- to aid in the diagnosis of hyperpituitarism that is evident in gigantism or acromegaly
- to screen for inadequate or reduced pituitary gland function
- to assist in the diagnosis of pituitary tumors or tumors related to the hypothalamus, an area of the brain
- to evaluate hGH therapy
Taking certain drugs such as amphetamines, dopamine, corticosteroids, and phenothiazines may increase and decrease growth hormone secretion, respectively. Other factors influencing hGH secretion include stress, exercise, diet, and abnormal glucose levels. These tests should not be done within a week of any radioactive scan.
Several hormones play important roles in human growth. The major human growth hormone (hGH), or somatotropin, is a protein made up of 191 amino acids that is secreted by the anterior pituitary gland and coordinates normal growth and development. Human growth is characterized by two spurts, one at birth and the other at puberty. hGH plays an important role at both of these times. Normal individuals have measurable levels of hGH throughout life. Yet levels of hGH fluctuate during the day and are affected by eating and exercise. Receptors that respond to hGH exist on cells and tissues throughout the body. The most obvious effect of hGH is on linear skeletal development. But the metabolic effects of hGH on muscle, the liver, and fat cells are critical to its function. Surprisingly, a 2004 study reported that obese people have lower-than-normal levels of human growth hormone in their bodies. Humans have two forms of hGH, and the functional difference between the two is unclear. They are both formed from the same gene, but one lacks the amino acids in positions 32-46.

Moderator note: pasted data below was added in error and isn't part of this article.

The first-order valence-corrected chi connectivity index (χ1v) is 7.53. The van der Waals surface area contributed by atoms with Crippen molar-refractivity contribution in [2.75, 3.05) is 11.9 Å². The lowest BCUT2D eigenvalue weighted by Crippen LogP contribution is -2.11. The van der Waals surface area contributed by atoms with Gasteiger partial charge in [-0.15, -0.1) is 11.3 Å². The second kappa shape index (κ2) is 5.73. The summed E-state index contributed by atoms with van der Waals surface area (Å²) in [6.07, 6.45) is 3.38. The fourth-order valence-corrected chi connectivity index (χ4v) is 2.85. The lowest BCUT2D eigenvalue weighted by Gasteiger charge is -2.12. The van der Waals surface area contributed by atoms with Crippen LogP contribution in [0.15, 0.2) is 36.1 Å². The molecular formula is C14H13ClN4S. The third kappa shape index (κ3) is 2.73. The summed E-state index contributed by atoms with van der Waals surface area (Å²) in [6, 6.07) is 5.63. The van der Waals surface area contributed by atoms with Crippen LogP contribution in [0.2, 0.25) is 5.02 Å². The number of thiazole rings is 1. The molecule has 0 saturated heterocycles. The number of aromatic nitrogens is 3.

hGH is produced in the anterior portion of the pituitary gland by somatotrophs under the control of hormonal signals in the hypothalamus. Two hypothalamic hormones regulate hGH; they are growth hormone-releasing hormone (GHRH) and growth hormone—inhibiting hormone (GHIH). When blood glucose levels fall, GHRH triggers the secretion of stored hGH. As blood glucose levels rise, GHRH release is turned off. Increases in blood protein levels trigger a similar response. As a result of this hypothalamic feedback loop, hGH levels fluctuate throughout the day. Normal plasma hGH levels average 1-3 ng/ML with peaks as high as 60 ng/ML. In addition, plasma glucose and amino acid availability for growth is also regulated by the hormones adrenaline, glucagon, and insulin.
Most hGH is released at night. Peak spikes of hGH release occur around 10 P.M., midnight, and 2 A.M. The logic behind this night-time release is that most of hGH's effects are controlled by other hormones, including the somatomedins, IGH-I and IGH-II. As a result, the effects of hGH are spread out more evenly during the day.
A number of hormonal conditions can lead to excessive or diminished growth. Because of its critical role in producing hGH and other hormones, an abnormal pituitary gland will often yield altered growth. Dwarfism (very small stature) can be due to underproduction of hGH, lack of IGH-I, or a flaw in target tissue response to either of these growth hormones. Overproduction of hGH or IGH-I, or an exaggerated response to these hormones can lead to gigantism or acromegaly, both of which are characterized by a very large stature.